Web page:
CSUMB
ESSP 311 Organic Chemistry I
Ronald W. Rinehart, Ph.D.

Chapter 9 Alkynes

Alkyne Nomenclature by Dave Woodcock at Okanagan University College
http://www.molecularmodels.ca/nomenclature/index-2.htm > Alkynes
Use Netscape 4.7x with Chime

and Dave's Chime structures of alkynes at
http://www.molecularmodels.ca/molecule/molecule_index.html  > Alkynes
Use Netscape 4.7x with Chime

A small number of alkyne Chime structures by Jennifer Amann at Georgia Southern University
http://www2.gasou.edu/chemdept/general/organic/alkynes/ethyne/frame2.htm
Alkyne Reactions by Paul R. Young at the University of Illinois, Chicago
http://www.chem.uic.edu/web1/OCOL-II/WIN/ALKENE/F4.HTM
and  alkyne reaction practice quiz [intense!] at
http://www.chem.uic.edu/web1/OCOL-II/WIN/ALKENE/92/FRAMES.HTM
The Alkynes chapter in Exploring Organic Chemistry: An Electronic Textbook 
by Gary Trammell and Srinivas Vuppuluri at the University of Illinois at Springfield
http://people.uis.edu/gtram1/organic/alkynes/alkynes.htm 
Alkyne Reactions from the Virtual Textbook of Organic Chemistry by William Reusch at U Michigan
http://www.cem.msu.edu/~reusch/VirtualText/addyne1.htm#add1
Alkyne Reactions by Roberta W. Kleinman at Lock Haven University of Pennsylvania
http://www.lhup.edu/~rkleinma/Chem220/CH8_9Notes/alkynerx.htm
http://www.lhup.edu/~rkleinma/Chem220/CH8_9Notes/redox.htm
alkyne reaction summary table by M. A. Schwartz at Florida State
http://www.chem.fsu.edu/schwartz/CHM2210/Reactions/alkynes/rxns.html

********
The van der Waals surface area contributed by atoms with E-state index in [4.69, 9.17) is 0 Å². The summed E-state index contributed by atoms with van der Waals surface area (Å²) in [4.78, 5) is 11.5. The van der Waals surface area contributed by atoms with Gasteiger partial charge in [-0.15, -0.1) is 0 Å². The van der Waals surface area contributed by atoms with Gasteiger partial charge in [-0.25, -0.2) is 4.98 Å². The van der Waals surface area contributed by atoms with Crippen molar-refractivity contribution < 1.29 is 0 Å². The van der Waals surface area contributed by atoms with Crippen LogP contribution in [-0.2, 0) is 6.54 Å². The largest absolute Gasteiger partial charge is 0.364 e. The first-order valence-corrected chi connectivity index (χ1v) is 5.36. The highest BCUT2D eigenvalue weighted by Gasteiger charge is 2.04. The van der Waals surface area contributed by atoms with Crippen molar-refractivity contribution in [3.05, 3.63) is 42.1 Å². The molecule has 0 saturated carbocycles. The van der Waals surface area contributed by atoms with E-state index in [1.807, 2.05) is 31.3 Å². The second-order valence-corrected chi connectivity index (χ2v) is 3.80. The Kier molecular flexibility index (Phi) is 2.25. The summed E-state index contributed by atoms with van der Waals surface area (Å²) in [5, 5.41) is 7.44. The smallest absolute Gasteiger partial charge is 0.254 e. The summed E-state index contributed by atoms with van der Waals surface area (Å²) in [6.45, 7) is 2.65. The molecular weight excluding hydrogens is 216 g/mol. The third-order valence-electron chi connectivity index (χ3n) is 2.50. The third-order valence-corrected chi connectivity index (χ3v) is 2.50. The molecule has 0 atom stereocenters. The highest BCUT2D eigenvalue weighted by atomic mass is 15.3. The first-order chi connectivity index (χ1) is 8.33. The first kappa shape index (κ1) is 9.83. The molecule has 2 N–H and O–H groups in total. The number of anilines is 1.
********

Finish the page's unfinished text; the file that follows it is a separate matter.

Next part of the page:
McMurry Alkyne reaction summary [Organic Chemistry, 5th edition, by John McMurry]
provided by Clarkson University
http://www.clarkson.edu/~ochem/Fall01/CM241/AlkyneSummary.pdf
Or an older, but still nice, version from Yuzhuo Li at Clarkson University
http://people.clarkson.edu/~ligroup/f98241reaction1.pdf 
[alkyne summary is on page 2]
Carey PowerPoint slides for chapter 9 from Columbia University
9.1 to 9.4: sources, nomenclature, properties, structure/bonding
http://www.columbia.edu/itc/chemistry/c3045/client_edit/ppt/09_01_04.html
9.5 to 9.7: acidity of RC≡CH; preparation by alkylation; prep by elimination
http://www.columbia.edu/itc/chemistry/c3045/client_edit/ppt/09_05_07.html
9.8 to 9.14:  reactions, reactions, reactions [are you paying attention here, folks?]
http://www.columbia.edu/itc/chemistry/c3045/client_edit/ppt/09_08_14.html
 
 
 
 

Chapter 9:  Alkynes     R-C≡C-R' 

I. Nomenclature   
     A.  IUPAC Rules

              1.  The parent chain is the longest continuous carbon chain containing the C≡C bond.    
              2.  Name the parent chain by changing the -ane ending to -yne.
              3.  Alkynyl groups are used in a similar manner as alkyl and alkenyl groups.
                   a)  -C≡CH as a substituent is the ethynyl group.
              4.  Name the following alkynes. 

H-C≡C-H

HC≡C-CH3

CH3C≡CCH3

ethyne

propyne